There were a few key International events that really dominated in 2018. The US-China trade dispute dominated investor attention, with the Chinese economy softening under the weight of the US tariff war. Surprisingly, the global economy still managed to grow by 3.7%, which is just above longer-term averages.
The Trump administration has certainly drawn some headlines in 2018! We saw more personnel changes in the White House, than Beyoncé changing outfits at a concert! This coupled with a lack of legislation lead to uncertainty in the US market. The US Dow Jones index fell by 5.6% over 2018 – its worse yearly performance since the GFC. US unemployment rates fell to a 49-year low of 3.7%. On top of this, the US Federal Reserve lifted the Federal funds rate from a range of 1.25-1.50% to 2.25-2.50% – the ninth interest rate increase in the current monetary cycle.
Closer to home, we have our own share of infighting and backstabbing in Australia politics creating instability. Despite this, the Australian economy grew by 2.8% over 2018, above the 2.6% average for the decade. National home prices fell by 4.8% in 2018 after rising by 4.5% in 2017. But the decline was driven down by the Sydney and Melbourne market, with Brisbane managing to buck the trend.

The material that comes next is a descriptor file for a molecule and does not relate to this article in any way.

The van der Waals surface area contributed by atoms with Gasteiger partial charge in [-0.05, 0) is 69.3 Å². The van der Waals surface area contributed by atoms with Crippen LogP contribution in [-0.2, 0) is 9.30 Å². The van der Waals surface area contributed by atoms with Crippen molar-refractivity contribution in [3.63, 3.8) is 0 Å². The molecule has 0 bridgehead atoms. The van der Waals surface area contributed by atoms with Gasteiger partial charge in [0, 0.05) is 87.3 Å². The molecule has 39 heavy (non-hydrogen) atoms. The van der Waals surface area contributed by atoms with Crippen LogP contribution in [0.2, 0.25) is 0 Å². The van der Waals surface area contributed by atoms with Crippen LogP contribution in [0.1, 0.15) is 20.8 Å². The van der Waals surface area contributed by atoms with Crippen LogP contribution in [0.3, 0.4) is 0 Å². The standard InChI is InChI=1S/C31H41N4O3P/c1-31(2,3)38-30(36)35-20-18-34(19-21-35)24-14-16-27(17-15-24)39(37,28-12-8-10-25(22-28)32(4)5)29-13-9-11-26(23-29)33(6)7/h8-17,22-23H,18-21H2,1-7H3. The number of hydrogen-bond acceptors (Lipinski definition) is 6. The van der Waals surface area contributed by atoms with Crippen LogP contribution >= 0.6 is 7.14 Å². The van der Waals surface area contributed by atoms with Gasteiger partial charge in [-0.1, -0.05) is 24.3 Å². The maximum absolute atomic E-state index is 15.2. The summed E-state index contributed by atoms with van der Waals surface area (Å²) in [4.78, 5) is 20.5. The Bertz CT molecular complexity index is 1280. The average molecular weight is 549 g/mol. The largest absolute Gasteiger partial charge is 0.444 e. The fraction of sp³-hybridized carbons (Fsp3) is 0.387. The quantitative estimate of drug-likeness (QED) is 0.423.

The Reserve Bank left cash rates at 1.50%, despite a few cheeky lenders deciding to independently hike their rates. The budget deficit continued to improve with annual deficit at $1.816 million in the year to November (less than 0.2% of GDP). The Australian dollar eased from highs of US 81.35 cents in January and ended the year at 70.58 cents, down by 9.5%. Oil prices ended the year down almost 25% at US$45.41/barrel, despite rallying to hit highs of US$76.90/barrel in October. The Australian AXS 200 ended the year down 6.9% – its worst year since 2011. Although we did see a rise in Australian 10-year government bonds by 3.3% in 2018.
Overall, the last year has bought a mixed bag of opportunities and challenges for investors, and we can expect 2019 to be no different. Unfortunately, we are likely to see more chaos in America with the Government shutdown and continued fighting over the Mexico-USA Border wall. Although Theresa May survived a ‘vote of no confidence’ in the UK, the failed Brexit vote raises a few concerns Internationally but for now we will have to watch how it all plays out.
Despite the outlook being a little hazy, there are always opportunities as we head into 2019. Economists are expecting the markets across the world to remain volatile in the next few months but will rally in the last half of the year, however, as we know predictions from economists are not always correct. The key is to continue focusing on long-term outcomes.
If you have any questions, or interested in how we can assist you, please get in touch – the team at Apollo is always here to help.